nurse with clipboardRonald has just turned 65 and is planning to retire in the next month.  He will qualify for Medicare and is planning on enrolling.  However, Ronald’s wife is only 60 and has been using Ronald’s employer sponsored health insurance plan.  Additionally, Ronald’s 24 year old daughter, who is in graduate school, is also using the employer plan from Ronald’s work. What options does Ronald’s wife and daughter have to stay insured?

Unfortunately this situation is all too common since Medicare is only available to people over 65 unless there is a disability.  So what options do you have for health insurance? 

1.  COBRA Insurance:  The most common option that people in this situation will use is COBRA health insurance.  COBRA will allow both Ronald’s wife and daughter to stay on his former employer sponsored health insurance plan for up to 36 months since Medicare qualification is a qualifying event.  Additionally to qualify for COBRA the plan must cover at least twenty full time employees and still be active.  Under COBRA coverage the health insurance plan will remain exactly the same – same doctors, deductibles, co-payments, etc. which is a huge benefit for many.  However the main drawback is that COBRA can be very expensive since they will be responsible for paying the entire premium.

2.  Employer Retiree Benefits:  Some companies offer retiree benefits to their employees after retirement.  Many times one of these benefits is that spouses and children can extend their coverage for a predetermined length of time.  The cost and term length vary by employer so to find out if this is an option for you, you will have to inquire with your workplace.

3.  Keep Working:  Although not the favorite option, sometimes if possible it actually may be beneficial for Ronald to keep working to maintain health insurance.  This is usually only in cases where there are serious health conditions and finding insurance through another provider or COBRA isn’t going to work out.  In some cases where keeping insurance is absolutely necessary, continuing to work may be the best option.  For people in this situation, you may be able to cut back your hours and still qualify depending on your workplace.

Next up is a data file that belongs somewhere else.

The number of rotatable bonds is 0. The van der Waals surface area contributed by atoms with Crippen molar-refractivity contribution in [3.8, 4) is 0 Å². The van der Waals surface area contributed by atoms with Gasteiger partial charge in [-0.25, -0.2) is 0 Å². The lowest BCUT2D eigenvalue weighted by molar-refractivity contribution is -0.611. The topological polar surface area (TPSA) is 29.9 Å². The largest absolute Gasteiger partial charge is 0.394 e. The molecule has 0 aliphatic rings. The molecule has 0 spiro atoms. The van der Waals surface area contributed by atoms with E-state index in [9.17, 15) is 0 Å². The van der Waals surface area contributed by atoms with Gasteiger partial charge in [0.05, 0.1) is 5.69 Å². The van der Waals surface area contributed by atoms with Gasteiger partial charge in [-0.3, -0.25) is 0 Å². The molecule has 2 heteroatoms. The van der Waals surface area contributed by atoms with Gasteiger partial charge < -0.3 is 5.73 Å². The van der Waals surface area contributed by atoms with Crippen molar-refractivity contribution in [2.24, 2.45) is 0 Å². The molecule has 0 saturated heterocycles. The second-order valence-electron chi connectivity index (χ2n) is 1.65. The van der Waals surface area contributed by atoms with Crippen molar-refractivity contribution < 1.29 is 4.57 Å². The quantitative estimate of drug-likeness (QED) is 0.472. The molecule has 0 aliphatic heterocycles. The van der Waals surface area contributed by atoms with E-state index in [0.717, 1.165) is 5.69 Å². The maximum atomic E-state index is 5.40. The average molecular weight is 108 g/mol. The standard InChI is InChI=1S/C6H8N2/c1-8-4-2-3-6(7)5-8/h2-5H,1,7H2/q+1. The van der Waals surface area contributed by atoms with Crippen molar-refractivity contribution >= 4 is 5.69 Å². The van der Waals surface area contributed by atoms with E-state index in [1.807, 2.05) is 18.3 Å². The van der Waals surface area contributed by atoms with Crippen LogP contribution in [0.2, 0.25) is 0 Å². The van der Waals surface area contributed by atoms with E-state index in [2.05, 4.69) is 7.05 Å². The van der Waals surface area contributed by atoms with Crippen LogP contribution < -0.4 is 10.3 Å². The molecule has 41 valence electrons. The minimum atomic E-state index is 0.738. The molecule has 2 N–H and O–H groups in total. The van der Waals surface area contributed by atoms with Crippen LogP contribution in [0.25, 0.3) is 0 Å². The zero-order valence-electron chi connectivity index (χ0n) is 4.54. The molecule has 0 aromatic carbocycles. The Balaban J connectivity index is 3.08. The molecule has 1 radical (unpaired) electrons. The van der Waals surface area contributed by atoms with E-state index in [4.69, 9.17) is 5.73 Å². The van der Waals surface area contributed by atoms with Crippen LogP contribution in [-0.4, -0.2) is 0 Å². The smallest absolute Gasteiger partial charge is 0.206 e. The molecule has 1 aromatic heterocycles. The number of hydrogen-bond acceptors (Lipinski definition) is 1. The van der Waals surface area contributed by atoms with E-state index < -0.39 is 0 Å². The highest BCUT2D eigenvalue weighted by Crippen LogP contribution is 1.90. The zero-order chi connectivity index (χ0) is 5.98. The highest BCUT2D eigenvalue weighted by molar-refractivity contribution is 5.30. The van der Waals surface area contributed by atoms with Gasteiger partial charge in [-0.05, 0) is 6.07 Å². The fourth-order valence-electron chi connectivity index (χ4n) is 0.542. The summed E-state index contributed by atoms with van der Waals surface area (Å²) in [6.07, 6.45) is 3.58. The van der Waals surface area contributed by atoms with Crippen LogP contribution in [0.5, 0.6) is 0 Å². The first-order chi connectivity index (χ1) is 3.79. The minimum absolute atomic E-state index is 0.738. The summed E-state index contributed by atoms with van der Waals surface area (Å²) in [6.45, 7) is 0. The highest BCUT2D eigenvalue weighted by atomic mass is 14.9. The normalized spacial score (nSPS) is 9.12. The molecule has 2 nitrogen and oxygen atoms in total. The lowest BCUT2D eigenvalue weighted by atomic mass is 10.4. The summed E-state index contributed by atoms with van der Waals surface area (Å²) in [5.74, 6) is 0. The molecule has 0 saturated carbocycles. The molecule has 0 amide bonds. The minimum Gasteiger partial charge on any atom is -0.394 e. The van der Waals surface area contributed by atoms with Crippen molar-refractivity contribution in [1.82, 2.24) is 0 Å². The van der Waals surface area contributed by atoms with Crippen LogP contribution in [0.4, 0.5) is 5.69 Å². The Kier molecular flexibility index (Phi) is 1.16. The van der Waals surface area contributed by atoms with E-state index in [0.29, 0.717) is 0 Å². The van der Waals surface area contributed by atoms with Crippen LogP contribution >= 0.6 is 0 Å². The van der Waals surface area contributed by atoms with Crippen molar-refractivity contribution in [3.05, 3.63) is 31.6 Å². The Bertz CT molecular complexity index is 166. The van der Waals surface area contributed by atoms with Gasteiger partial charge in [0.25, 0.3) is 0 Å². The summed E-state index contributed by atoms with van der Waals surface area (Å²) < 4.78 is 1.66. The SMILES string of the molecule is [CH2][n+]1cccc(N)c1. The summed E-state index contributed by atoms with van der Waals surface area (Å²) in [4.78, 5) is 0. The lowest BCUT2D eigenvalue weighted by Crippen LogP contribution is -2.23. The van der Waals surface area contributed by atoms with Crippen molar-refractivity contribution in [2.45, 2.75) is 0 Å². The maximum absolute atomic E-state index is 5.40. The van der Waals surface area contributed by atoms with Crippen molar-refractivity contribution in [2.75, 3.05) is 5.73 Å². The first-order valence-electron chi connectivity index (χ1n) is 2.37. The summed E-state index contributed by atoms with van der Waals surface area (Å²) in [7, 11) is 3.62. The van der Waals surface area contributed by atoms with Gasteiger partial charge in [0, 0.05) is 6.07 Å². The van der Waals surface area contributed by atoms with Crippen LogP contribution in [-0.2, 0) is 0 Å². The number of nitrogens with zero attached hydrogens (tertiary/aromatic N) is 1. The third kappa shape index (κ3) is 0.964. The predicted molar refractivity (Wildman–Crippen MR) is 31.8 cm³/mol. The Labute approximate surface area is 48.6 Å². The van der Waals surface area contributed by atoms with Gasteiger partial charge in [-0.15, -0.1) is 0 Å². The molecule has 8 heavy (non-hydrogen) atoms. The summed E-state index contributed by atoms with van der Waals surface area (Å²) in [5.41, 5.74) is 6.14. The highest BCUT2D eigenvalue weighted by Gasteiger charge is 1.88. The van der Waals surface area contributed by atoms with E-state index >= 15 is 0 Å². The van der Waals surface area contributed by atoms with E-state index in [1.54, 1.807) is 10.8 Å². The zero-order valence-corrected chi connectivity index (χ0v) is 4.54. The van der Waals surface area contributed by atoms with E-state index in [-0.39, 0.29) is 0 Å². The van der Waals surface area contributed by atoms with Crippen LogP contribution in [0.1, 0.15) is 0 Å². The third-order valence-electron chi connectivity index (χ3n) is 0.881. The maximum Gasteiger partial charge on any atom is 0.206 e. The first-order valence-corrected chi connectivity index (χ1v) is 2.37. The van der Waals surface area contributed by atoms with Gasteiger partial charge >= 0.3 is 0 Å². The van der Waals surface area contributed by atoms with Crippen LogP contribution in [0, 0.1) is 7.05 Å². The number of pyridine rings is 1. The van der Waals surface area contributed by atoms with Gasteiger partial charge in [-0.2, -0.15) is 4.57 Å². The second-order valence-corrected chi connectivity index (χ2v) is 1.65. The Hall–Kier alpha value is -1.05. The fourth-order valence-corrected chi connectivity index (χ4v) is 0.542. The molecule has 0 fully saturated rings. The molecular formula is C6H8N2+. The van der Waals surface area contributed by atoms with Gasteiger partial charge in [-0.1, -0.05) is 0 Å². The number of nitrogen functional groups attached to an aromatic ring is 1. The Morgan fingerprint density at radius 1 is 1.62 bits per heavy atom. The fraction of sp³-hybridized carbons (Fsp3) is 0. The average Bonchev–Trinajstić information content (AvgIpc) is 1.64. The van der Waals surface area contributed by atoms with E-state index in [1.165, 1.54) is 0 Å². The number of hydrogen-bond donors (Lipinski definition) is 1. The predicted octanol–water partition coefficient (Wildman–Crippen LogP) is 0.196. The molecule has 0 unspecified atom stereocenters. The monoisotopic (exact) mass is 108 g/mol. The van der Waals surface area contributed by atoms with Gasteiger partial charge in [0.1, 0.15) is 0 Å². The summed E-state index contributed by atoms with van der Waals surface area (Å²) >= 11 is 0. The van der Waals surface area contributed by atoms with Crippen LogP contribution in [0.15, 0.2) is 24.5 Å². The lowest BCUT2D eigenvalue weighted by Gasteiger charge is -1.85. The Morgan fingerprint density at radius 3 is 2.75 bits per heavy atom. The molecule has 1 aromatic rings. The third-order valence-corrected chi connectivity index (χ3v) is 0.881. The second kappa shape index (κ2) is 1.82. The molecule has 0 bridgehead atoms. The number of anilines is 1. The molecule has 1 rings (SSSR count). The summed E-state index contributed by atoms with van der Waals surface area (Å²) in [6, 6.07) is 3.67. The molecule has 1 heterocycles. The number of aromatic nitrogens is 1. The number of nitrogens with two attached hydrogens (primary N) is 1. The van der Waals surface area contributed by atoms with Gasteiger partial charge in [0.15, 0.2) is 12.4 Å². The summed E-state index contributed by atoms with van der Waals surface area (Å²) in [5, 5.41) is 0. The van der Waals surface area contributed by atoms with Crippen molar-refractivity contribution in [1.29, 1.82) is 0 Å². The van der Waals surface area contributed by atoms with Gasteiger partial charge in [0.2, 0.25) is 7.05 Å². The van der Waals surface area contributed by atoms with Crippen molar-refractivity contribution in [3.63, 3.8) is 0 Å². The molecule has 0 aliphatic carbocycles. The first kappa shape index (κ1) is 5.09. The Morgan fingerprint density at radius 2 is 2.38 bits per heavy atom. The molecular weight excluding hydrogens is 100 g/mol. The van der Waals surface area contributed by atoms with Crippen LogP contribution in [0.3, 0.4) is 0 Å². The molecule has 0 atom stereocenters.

4.  Buy a Private Policy:  The last option, and one of the most common, is to buy a private policy.  Private policies can offer all levels of coverage from comprehensive and minimal and usually are much more affordable than COBRA for people who are relatively healthy.  For people with preexisting conditions or major medical needs, they can consider PCIP plans and state high risk pools.

In any case, it is extremely important that Ronald and his family find some way to keep health insurance coverage.  Having any lapse in coverage can make it more difficult to qualify for new plans in the future and also can have dire consequences should a medical need arise.  Carefully weigh your options if you find yourself in this situation to make sure that you choose an option that works in both the short term and long term for your financial situation and health situation.